Skip to comments.Which Country Has the WORST Food?
Posted on 07/04/2013 2:33:44 PM PDT by PJ-Comix
Okay, we sort of know which countries have the best food. Nations like Italy, China, and Japan. But here is an unusual question: Which country has the worst food and why?
Until recently I would say that the British Isles has the worst food. Boiled and overcooked is NOT the way to prepare most food since it cooks the flavor right out of it. However, in recent years food has reportedly improved in that part of the world.
So which country NOW has the WORST food in the world? And please give reasons for this if possible.
My husband loves haggis. :)
But we got even. When they visited out place in northern Florida they ate squirrel that we shot in our back yard, pork and chicken that we slaughtered, and my mother had some great recipes like pig brains and scrambled eggs. While all this was fun, my memory of food in the PI remains a bad one.
Yea,when they have an eating contest there,the first one to find something to eat wins.
Nice to see you too.
I’m going with the natives of Alaska. I watched a show where they bury fish heads for a month, then dig them up and eat them. The rotten meat falls right off the bone. They call them stink heads.
Ive been to Ireland... their food, while not the most imaginative in the world, is good.
Me, too. And they know how to prepare potatoes in different, good ways.
I know all about kimchi, the corn mush as just as you’d suspect; corn, water, salt. That’s it.
“And no one has mentioned haggis yet.”
I knew my comment about not liking French food would not be popular but that is my taste.
The best steak I have had was from a small restaurant off I 65 about mile marker 208 south of Bham. It is Kountry Kitchen. Some of the best food we ever had was on The GrandLuxe Train when we toured the NW Nat”l Parks for about 2 weeks. It was delicious even the beet soup. Nothing like eating while going through some of this country’s most beautiful scenery. Sad to say, they closed the year after we went. Love riding the rails.
I suppose if offered it with no indication as to what it was, I might like it too.
We should also give Britain points off for how they name their food. Scones? ok. Add strawberry jam? sounds good. Devonshire clotted cream? Aw, you blew it right there, no matter how good they taste.
The worst single food I ever ate (well, tried to eat) was a raw shrimp in Japan. Generally, though, Japanese food is pretty darn good.
Q: What does Yoko Ono have in common with the Ethiopians?
A: They both live off of dead beetles ( Beatles ).
And no one has mentioned haggis yet.
Sounds good. What is it?
Never mind telling me what haggis is. I just looked it up. Ugggg
Q - What's yellow, ugly, and sleeps alone?
A - Yoko Ono
It’s Scotland, laddie.
That being said, I do believe that good food is what brings the world together. I have had excellent Chinese food in Malta and great Mexican food food in Norway.
I’ll eat anything in the PI except balut. A man’s gotta know his limits.
I’ve been to a LOT of countries... Without doubt, the BEST food was in Italy. I loved everything.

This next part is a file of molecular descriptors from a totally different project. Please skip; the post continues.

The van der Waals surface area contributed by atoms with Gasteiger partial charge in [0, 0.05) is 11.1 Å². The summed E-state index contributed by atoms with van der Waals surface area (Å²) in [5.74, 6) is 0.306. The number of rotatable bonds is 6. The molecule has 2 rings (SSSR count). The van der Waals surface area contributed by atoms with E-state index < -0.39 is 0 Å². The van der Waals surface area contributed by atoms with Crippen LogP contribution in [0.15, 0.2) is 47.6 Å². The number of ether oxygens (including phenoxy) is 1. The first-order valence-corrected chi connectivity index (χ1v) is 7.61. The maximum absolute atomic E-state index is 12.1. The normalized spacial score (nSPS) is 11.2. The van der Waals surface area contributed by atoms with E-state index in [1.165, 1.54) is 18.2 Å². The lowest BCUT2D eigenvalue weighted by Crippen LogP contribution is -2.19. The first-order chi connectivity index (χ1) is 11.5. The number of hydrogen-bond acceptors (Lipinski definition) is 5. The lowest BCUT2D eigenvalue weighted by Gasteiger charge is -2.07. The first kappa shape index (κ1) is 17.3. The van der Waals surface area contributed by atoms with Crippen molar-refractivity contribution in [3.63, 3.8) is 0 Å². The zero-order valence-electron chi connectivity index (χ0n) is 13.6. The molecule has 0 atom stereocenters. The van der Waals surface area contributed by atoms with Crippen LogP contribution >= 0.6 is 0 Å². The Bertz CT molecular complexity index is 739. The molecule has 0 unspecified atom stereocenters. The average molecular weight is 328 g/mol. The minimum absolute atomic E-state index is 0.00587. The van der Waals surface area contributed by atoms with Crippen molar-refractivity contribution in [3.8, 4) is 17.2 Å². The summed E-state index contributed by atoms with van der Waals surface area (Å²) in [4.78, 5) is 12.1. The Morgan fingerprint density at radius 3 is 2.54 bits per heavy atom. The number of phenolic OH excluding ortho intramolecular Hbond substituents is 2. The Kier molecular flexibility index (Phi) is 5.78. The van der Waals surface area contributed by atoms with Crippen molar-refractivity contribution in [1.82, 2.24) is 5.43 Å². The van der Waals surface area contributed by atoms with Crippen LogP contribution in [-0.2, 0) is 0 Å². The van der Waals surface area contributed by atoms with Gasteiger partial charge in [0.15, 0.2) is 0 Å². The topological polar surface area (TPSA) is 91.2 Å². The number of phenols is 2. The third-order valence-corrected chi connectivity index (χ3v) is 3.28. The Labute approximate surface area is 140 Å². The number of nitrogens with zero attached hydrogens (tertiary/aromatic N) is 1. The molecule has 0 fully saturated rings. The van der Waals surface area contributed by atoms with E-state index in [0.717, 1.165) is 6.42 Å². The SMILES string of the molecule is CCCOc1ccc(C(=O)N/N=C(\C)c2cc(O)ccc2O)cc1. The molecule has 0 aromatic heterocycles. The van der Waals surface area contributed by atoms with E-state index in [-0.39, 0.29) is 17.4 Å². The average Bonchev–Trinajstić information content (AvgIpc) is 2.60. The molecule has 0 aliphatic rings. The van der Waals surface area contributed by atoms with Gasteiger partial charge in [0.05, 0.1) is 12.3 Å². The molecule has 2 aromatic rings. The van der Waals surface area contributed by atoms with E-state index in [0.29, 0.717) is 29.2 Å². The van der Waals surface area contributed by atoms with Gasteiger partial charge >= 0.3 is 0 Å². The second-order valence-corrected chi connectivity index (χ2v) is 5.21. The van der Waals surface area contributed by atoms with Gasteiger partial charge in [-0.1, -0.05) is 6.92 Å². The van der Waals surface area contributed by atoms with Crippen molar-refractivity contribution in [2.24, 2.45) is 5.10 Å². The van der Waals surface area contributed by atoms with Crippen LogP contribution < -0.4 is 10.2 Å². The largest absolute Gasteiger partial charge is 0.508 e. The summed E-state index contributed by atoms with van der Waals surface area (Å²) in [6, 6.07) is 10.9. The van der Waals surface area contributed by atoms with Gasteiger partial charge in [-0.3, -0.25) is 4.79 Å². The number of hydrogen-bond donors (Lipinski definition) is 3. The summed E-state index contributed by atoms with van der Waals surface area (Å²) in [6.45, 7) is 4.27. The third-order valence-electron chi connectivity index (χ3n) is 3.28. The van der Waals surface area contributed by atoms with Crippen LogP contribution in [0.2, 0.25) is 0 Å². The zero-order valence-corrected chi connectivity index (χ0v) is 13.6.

Worst food? REALLY hard to say. There are good things, and bad things pretty much everywhere.
I’m NOT a big fan of sushi... so, for me, the worst place might be Japan. But, even there... I’ve learned what I like and don’t like. Some things (like skiaki) are excellent.
Korea is just slightly better.... at least, they cook most everything. But, kimchi is PRETTY HIGH on my list of horrible things to eat. Also, cold seawater soup. yuk.
China has mostly delicious food... just always TOO much of it. And, you can always count on at least one dish that is rank... like, Chicken feet.. or fish with a million tiny bones.
If I had to nominate a country/culture with the WORST overall?? I think I’d say Germany. You got schnitzel, chicken halves, and pretzels... that’s about it.
EVERYTHING there, is designed to go with BEER. Which, BTW, they absolutely, hands down have the BEST of. The white asparagus there is also very very good. But, it’s only available a few weeks, so that doesn’t count.
When I go to Germany... I eat EVERY kind of food EXCEPT German. That has to count for something??
“Philippines has Balut, embryonic Duck egg, boiled and served with vinegar...”
That was probably the wierdest thing I ever ate; it tasted good, but the consistency was strange (the duck has started to grow insode the egg - instead of feathers it has what looks like fine hairs coming in). You drink the liquid first, which tastes like cold chicken noodle soup.
Great Britain has pretty lousy food. Mexico has lousy food. Italian food is among the best. Cajun food (ala Louisiana) is superb.
“Italian food is among the best.”
Spanish/Iberian food puts Italian food to shame; their sausage (chorizo) is better, their garlic shrimp much better than scampi, and they use saffron rice instead of pasta so you don’t have to nap afterwards...
You're describing the McDonalds down at the corner. I refuse to eat there, but friend "treated me" to their drive through a couple of weeks ago. Had an alleged Chicken WRap. No way was there any chicken in those imitation meat hunks. Unless perhaps ground up and extruded beaks, wattles, eyeballs and cloacas. Disgusting.
Therefore, I'm voting for the USA as having the worst food. Close the fast food joints, is all I can recommend.
“I saw an article in the WSJ about 20 years ago claiming Glasgow, Scotland had the unhealthiest food.”
Fish & chips are particularly unhealthy. In my town (Kearny NJ) when I was growing up we had five different fish & chips places (and 2 pipe bands); now there is only one fish & chip place left. While it is fast food “over there”, here they were charging nearly $15 for a platter. For that much money you could get too many other things that tasted a lot better.
Thankfully Arthur Treachers is back around (they have apparently been aquired by Nathan’s - where you see a Nathan’s one section of the menu is dedicated to Arthur Treachers). They have the Union Jack on the menu, and the condiment pumps are ketchup, mustard (for the Nathan’s dogs), and tartar sauce...
The deep south has the worst food, IMHO. At least the Dakotas have walleye.
The first time I went to Ireland, in the 70s, my host advised me to eat the full Irish breakfast (eggs, sausage, bacon, black pudding, white pudding, fried tomatoes, toast) and then just drink Guinness the rest of the day. It was good advice.